The second hour picks up shortly after the first and finds Nick in the midst of his punishment; he’s locked in a hotbox at the Ranch and randomly begins hallucinating Troy as an Infected, who turns back into a human, taunts him and then releases him. This sequence is beautifully filmed, but is not all that effective and could have been left out of the episode as it feels gimmicky and overly confusing. As Nick roasts in the hotbox, Madison and Walker discuss a new problem that is becoming more and more troubling; the Ranch is quickly running out of water and the nearby reservoir is almost completely dry. They share this information with a few other characters, but warn that it must be kept on the down-low so as to not cause a massive panic. This is a minor complaint, but Madison mentions that the upcoming summer may be dry, a statement that contradicts that the common held belief that the story is currently taking place in early fall (the apocalypse is believed to have begun in Aug/Sept and only about two months have passed). Regardless, this causes enough worry for Walker to propose a trip to a trading center in Mexicali. With Madison and Walker gone, Alicia and the others will ration the remaining water supply; this is yet another case of a realistic survivalist scenario that is typically breezed over in the two shows, but is thankfully explored further here.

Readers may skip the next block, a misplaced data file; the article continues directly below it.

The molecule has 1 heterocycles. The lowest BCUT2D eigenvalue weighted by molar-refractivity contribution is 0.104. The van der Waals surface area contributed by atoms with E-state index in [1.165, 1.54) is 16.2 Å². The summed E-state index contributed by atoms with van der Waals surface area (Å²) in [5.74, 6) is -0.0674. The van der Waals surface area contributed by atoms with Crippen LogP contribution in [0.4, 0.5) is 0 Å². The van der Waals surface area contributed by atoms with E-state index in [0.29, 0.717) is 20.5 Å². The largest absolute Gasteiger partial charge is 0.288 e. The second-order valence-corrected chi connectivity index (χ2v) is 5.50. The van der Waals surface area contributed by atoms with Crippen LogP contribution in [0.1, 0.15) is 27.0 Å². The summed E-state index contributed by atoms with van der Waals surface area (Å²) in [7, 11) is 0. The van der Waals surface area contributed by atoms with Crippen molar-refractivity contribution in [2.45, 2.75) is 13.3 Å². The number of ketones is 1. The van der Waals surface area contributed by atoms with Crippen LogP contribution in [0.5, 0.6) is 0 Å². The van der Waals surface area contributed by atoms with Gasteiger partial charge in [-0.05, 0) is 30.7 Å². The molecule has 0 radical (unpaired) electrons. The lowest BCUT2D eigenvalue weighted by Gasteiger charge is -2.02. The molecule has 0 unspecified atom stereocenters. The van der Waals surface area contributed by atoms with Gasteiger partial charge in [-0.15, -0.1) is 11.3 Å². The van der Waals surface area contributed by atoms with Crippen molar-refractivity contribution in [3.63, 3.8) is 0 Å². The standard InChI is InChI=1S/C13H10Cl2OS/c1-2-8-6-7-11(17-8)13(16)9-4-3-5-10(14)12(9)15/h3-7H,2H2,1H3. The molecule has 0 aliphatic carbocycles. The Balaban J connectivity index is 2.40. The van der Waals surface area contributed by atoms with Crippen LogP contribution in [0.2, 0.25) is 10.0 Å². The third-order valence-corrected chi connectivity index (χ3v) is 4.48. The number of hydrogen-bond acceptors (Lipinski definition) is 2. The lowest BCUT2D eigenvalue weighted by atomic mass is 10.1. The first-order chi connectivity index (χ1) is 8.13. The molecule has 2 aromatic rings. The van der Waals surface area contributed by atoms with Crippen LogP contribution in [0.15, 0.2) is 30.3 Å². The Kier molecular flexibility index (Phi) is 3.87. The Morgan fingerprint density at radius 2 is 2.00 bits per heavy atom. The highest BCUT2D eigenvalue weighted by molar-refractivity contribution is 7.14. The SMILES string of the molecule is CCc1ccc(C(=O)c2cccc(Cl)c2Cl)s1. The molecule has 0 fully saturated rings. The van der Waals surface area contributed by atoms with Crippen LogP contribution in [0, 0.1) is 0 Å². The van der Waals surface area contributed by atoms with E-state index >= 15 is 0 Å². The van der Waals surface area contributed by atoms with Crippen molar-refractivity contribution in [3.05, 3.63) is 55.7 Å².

After Walker and Madison leave the Ranch, Nick is released from the hotbox and taken to the cabin to recover; he looks terrible and I have to commend the acting and the various departments for making it look as though Frank Dillane was actually trapped in a metal box for hours. At the lookout post, Jake tries to calm some of the angry Ranchers, but he isn’t all that successful until Alicia shows up and puts them in their place; in a scene that reminds me of Rick Grime’s post-Farm speech, Alicia tells the Ranchers that they are free to leave and take their chances out in the wasteland if they are unhappy with the new rules. That night, Alicia speaks to Madison over the radio and gives her several updates about the rationing and Nick; Walker calls Madison out for hovering over her children, but she points out that he doesn’t know what it is like to be a parent. All seems well until Nick is awoken by members of the militia who are annoyed with the current situation and wish to retake control with Nick in charge, seeing as he stood beside Troy during the shootout. This serves as a parallel to Alicia as both Clark siblings are now furthering their leadership skills and working in their own way to maintain the peace.